Men Of Honor
2017-11-30 13:23:29 UTC
A former Bosnian Croat military chief who appeared to ingest
poison during a United Nations war crimes tribunal on Wednesday
has reportedly died.
Croatian state TV said Slobodan Praljak, 72, a former commander
in Bosnias 1992-95 war, appeared to drink from a small bottle
moments after judges at the international criminal tribunal in
The Hague reconfirmed a 20-year sentence.
He yelled I am not a war criminal while his lawyer shouted:
My client says he has taken poison.
Presiding Judge Carmel Aguis quickly suspended the hearing while
Dutch emergency services were called to the scene. A court guard
told reporters that Praljak was receiving medical attention.
Its unclear what kind of liquid Praljak ingested.
Dutch police will not comment on the TV report based on "sources
close to Gen. Praljak."
A spokesman for the tribunal, Nenad Golcevski, when asked by the
Associated Press if he could confirm the death, said: "I have no
information to share at this point."
Praljak was charged at the International Criminal Tribunal for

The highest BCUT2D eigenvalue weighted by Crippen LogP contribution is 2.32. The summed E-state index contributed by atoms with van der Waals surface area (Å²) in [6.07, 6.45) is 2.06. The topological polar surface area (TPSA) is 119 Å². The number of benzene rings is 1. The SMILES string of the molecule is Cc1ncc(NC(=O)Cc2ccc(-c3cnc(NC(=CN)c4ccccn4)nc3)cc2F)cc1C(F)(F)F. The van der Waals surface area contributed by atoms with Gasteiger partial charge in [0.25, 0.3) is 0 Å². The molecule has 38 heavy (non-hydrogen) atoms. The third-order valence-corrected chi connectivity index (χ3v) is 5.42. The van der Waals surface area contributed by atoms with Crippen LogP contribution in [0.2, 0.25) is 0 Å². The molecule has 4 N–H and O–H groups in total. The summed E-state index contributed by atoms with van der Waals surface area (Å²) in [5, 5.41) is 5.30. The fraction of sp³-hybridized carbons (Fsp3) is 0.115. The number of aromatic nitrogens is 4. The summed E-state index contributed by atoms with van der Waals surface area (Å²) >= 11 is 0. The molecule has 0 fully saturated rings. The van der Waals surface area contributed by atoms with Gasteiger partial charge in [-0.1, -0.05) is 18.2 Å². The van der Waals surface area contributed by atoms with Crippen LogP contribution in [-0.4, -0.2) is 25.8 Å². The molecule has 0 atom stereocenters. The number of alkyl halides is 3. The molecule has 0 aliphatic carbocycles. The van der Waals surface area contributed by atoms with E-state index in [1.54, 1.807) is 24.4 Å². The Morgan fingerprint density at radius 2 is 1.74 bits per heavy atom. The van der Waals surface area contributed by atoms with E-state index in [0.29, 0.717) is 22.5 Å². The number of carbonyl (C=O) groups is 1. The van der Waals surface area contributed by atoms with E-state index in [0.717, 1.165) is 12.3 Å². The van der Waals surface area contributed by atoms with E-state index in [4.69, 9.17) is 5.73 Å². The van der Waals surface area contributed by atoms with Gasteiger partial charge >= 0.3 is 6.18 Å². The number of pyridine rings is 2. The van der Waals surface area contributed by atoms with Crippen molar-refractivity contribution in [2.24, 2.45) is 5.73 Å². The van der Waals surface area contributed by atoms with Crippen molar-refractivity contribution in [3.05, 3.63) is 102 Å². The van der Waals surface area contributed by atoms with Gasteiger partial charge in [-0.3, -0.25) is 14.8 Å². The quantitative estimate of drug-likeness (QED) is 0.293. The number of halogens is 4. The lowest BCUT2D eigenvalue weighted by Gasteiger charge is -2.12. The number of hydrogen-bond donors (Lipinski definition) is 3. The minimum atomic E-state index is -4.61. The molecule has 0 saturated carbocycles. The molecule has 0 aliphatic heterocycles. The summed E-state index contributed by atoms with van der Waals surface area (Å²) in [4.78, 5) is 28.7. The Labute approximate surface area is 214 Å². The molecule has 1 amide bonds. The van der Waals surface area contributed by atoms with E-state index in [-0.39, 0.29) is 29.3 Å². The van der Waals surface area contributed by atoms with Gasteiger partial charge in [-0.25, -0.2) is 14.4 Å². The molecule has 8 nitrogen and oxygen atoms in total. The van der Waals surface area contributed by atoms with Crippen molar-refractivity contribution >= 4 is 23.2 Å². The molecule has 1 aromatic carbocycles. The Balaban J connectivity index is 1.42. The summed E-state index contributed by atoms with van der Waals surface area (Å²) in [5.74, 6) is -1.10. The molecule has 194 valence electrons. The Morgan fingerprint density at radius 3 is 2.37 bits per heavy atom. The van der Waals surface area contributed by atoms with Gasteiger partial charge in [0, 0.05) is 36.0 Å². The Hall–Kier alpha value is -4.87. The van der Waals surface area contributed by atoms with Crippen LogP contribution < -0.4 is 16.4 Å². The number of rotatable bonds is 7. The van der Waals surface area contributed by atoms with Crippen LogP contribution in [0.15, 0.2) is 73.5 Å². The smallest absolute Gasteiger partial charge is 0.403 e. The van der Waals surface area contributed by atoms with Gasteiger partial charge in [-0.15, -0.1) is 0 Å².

the former Yugoslavia with ordering the destruction of Mostars
16th-century bridge in November 1993. Judges said the bridges
destruction caused disproportionate damage to the Muslim
Wednesdays hearing was the final case at the groundbreaking
tribunal before it closes its doors next month. The tribunal,
which last week convicted former Bosnian Serb military chief
Gen. Ratko Mladic of genocide and other crimes, was set up in
1993, while fighting still raged in the former Yugoslavia. It
indicted 161 suspects and convicted 90 of them.
The appeals judges upheld a key finding that late Croat
President Franjo Tudjman was a member of a plan to create a
Croat mini-state in Bosnia.
The original trial began in April 2006 and provided a reminder
of the complex web of ethnic tensions that fueled fighting in
Bosnia and continues to create frictions in the country even
Two other suspects also had their sentences upheld before the
hearing was halted, including the former prime minister of a
Croat entity in Bosnia, Jadranko Prlic, who was sentenced to 25